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英国论文代写范文精选-The application of Internet in real estate industry

2016-06-13 | 来源:51due教员组 | 类别:更多范文

51Due英国论文代写网精选assignment代写范文:“The application of Internet in real estate industry”,这篇论文讨论了互联网在房地产行业中的应用。互联网,有着便捷、速度快、成本低和通用性强的特点。随着互联网的发展,人们在网上进行购物和花费也越来越流行了。而房地产商纷纷利用互联网推广自己,或者是利用互联网进行房地产销售。

The Internet, in its Web based graphics version, has captured the imagination of both consumers and businesses. Its convenience, speed, low cost and versatility are being exploited on a daily basis in ever-changing ways.

Together with its capacity to transform existing businesses, promote new businesses and facilitate exchange of information and data, its other striking attribute has been the speed with which this new technology has spread throughout the global economy. The number of computer hosts grew by more than ten-fold between 1995 and early 1999. The number of Web sites increased almost 100-fold, to over two million, between 1995 and 1998.by the year 2000, there will be approximately 400-500 million Internet users in the world, and the total number of Web sites will exceed five million.

This new technology has the potential for affecting the real estate industry directly and indirectly. Directly, it may become a tool that allows a real estate business to expand its information and sales network. Indirectly, it may change the location equation where and how firms do business which in turn will affect the role of firms involved in real estate development, investment and transactions. There are few reliable published statistics on Internet or Web use, and statistics reported by different analysts are often inconsistent.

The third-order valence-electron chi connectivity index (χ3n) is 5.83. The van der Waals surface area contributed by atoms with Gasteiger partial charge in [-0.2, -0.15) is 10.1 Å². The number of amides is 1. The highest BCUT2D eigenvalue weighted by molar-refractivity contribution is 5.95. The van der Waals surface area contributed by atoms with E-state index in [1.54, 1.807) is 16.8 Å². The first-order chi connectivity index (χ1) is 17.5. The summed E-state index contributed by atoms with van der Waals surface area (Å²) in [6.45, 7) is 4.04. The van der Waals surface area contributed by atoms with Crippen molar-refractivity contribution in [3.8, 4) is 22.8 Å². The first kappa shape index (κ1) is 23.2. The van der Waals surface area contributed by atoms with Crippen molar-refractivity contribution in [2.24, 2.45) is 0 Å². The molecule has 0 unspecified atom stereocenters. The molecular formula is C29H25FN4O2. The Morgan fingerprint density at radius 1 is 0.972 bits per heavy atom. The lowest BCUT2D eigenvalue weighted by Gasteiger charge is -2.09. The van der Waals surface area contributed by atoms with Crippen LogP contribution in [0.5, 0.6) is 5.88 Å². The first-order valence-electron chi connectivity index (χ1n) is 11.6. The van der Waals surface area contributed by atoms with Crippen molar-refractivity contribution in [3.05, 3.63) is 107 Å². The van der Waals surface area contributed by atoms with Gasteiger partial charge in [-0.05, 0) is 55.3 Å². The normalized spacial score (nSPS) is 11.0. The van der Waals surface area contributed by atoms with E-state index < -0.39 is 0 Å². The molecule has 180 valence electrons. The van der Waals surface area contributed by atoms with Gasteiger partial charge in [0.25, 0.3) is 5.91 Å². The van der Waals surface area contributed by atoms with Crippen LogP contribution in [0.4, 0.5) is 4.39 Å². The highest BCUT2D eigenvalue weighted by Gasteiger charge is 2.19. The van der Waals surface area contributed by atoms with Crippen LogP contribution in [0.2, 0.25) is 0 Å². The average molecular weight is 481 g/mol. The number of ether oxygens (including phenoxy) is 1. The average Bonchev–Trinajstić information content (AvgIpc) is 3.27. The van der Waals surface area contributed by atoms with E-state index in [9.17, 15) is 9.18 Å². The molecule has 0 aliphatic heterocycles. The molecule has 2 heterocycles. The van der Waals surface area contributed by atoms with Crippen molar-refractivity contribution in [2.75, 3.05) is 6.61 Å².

Our discussion of the Web and real estate is based on limited information from surveys and on examination of Web sites rather than on more comprehensive data. We have built our overview of the role of the World Wide Web and real estate by examining a variety of sources. Before the advent of the World Wide Web, the Internet existed mostly for the purposes of e-mail, data transfers, newsgroups and bulletin boards, and its reach was limited primarily to the academic and the defense community.

The technology itself was not particularly user-friendly, the network speed was not very high, the medium was limited to text and data, and accessing information was cumbersome and time-consuming. The browser technology greatly simplified usage, enabled multimedia information, and created interactive possibilities. The technology brought together TV entertainment, library information, news bulletins, communication and data in one desktop machine.

Although initially the greatest patrons of the Internet were the academic community, the commercial sector quickly caught on to the potential of the Web. The private sector saw in the Web an opportunity to widen its marketing reach, lower costs of information dissemination, improve customer relations, and ultimately to conduct sales. Existing private sector Web sites can be roughly categorized into three types, as summarized.

The most basic level is for simple information dissemination. The firm registers a Web site and develops a page giving basic company information. The second stage is an expansion of information, marketing goods and services or providing other customer information. The third stage is the addition of transactions to the activities possible on the Web site.

Most business sites at present are in Stage The use of the World Wide Web for detailed information dissemination, and marketing has had several advantages. For the firm, marketing, information dissemination and customer services on the Web can be monitored and analyzed with some details unavailable from conventional methods of marketing using other media. Internet tools can now provide a firm with data on who accessed the site, which pages were visited most, heavily, from where and for how long.

This information contributes to improved measures of the results of promotional efforts. The promotional costs associated with the Internet have also been very low. For example, in direct mail marketing, to send a one-page color brochure to 5,000 random addresses will cost upwards of $2,500. The cost of setting up a Web site could be one-tenth of this amount or less.